Although federal law has prohibited the use and distribution of marijuana in the United States since 1937 marijuana legalization is still done in some states. For the past five decades states have been experimenting with marijuana liberalization policies. State decriminalization policies were first passed in the 1970s. Patient medical access laws began to get adopted in the 1990s, and more recently states have been experimenting with the legalization of recreational markets.
This has resulted in a spectrum of marijuana liberalization policies across the United States. That is often not fully recognized or considered when conducting evaluations of recent policy changes. Consider for example the state of marijuana policies in the United States at a single point of time. As of January 1, 2016 21 states1 have decriminalized certain marijuana possession offenses (NCSL 2016a). 26 states have legalized medical marijuana use. 16 states have adopted cannabidiol (CBD)-only laws (NCSL 2016b) that protect only certain strains of marijuana to be used for medicinal purposes.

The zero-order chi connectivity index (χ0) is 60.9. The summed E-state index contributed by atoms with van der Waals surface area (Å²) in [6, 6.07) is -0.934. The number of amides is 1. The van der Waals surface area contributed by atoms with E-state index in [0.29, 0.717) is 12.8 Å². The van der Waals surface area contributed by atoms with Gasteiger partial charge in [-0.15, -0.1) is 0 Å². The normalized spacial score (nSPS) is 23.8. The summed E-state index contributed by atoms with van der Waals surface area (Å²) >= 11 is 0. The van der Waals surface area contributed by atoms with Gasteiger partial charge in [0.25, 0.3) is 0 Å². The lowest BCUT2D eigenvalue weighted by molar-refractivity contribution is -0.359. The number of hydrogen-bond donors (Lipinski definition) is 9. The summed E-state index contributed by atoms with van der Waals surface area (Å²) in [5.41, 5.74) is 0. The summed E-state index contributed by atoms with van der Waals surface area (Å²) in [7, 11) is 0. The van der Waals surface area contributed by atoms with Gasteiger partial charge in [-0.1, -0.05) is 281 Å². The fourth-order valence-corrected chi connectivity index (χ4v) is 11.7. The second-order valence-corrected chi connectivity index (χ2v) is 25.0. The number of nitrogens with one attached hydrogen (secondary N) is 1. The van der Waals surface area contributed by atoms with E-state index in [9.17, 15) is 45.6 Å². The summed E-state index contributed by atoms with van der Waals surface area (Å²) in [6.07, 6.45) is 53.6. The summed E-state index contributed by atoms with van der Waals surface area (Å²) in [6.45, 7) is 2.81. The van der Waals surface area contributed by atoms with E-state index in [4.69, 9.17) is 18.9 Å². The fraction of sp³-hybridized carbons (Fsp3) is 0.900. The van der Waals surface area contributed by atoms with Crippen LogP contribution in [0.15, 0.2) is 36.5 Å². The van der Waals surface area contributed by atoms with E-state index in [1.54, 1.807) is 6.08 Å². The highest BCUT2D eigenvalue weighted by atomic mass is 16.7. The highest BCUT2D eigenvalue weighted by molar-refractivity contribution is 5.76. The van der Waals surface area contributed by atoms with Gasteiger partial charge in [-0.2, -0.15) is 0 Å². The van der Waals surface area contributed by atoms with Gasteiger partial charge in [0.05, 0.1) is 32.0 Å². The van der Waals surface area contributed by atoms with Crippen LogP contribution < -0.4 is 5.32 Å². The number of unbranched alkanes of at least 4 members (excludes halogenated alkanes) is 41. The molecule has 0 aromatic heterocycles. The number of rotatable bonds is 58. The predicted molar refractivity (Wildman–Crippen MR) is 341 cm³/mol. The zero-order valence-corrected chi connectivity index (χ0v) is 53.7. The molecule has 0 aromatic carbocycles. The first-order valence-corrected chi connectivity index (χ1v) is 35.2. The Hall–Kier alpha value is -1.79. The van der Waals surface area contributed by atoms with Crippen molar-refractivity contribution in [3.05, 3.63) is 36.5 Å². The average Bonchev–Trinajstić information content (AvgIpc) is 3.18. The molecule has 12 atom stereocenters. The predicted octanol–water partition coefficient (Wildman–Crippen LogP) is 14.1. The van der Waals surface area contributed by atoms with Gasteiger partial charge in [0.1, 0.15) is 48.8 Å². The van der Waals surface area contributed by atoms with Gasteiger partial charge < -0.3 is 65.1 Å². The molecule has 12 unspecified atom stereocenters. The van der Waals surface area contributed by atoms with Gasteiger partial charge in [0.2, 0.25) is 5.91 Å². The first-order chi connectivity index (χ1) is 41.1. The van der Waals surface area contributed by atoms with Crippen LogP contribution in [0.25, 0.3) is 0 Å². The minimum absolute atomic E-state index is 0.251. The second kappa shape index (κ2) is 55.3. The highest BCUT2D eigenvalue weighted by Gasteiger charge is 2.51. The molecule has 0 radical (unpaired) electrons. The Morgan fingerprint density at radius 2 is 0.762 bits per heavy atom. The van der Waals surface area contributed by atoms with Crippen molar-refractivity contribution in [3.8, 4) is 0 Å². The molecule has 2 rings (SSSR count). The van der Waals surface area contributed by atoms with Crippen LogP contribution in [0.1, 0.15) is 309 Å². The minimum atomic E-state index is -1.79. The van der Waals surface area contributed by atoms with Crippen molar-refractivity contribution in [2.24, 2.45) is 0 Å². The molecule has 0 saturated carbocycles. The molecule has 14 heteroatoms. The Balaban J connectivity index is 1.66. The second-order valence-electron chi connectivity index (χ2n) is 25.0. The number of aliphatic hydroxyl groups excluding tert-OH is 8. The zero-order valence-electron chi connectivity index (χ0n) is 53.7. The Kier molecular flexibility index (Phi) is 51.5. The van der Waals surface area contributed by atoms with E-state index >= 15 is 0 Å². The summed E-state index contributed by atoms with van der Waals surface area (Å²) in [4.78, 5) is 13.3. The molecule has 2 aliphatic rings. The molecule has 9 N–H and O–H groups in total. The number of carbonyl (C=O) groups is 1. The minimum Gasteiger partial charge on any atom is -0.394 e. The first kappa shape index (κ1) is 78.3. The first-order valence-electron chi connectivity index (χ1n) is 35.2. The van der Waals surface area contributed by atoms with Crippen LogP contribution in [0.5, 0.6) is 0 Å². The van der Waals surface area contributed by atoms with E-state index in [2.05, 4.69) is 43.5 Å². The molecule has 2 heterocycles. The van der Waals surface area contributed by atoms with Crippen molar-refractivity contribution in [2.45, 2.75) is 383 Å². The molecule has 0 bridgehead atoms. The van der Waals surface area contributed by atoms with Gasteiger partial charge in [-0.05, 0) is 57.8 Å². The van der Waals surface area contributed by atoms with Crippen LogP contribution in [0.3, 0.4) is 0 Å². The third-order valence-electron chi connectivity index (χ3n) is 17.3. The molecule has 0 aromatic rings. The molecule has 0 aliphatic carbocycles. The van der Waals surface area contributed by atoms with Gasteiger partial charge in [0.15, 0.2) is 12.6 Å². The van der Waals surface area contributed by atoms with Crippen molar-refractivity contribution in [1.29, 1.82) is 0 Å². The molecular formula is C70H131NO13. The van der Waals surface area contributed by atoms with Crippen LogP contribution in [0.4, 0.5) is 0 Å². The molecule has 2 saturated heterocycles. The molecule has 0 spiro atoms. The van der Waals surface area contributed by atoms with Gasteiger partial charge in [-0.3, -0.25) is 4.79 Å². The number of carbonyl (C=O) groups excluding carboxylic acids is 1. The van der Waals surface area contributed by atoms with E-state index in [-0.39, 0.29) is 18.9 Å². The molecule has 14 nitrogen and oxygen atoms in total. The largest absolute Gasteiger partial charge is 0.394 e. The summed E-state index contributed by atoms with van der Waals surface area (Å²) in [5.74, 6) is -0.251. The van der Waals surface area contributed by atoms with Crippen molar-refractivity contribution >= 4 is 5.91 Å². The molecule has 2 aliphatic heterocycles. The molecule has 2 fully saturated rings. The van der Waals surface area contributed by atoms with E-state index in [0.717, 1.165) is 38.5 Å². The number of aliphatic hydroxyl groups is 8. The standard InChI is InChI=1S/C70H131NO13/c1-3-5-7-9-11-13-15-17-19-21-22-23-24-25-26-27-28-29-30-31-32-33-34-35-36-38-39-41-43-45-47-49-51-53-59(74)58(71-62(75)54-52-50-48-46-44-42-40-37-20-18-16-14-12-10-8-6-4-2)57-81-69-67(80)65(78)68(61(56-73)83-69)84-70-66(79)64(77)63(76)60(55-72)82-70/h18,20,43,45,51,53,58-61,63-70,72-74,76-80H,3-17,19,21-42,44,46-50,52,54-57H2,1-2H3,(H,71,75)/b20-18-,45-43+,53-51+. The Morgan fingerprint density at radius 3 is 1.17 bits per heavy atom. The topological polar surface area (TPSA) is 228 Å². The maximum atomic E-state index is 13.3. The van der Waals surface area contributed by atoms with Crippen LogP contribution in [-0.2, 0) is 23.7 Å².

However, there is tremendous overlap because some states have implemented combinations of each of these policies. As shown by the fact that the five states currently legalizing recreational marijuana use. These states include Alaska, Colorado, Oregon, Washington, and the District of Columbia.
All initially decriminalized marijuana and then passed medical marijuana allowances before passing their legalization policies. Thus, the vast majority of US states have moved away from a strict prohibition position toward marijuana well before they started considering outright legalization.
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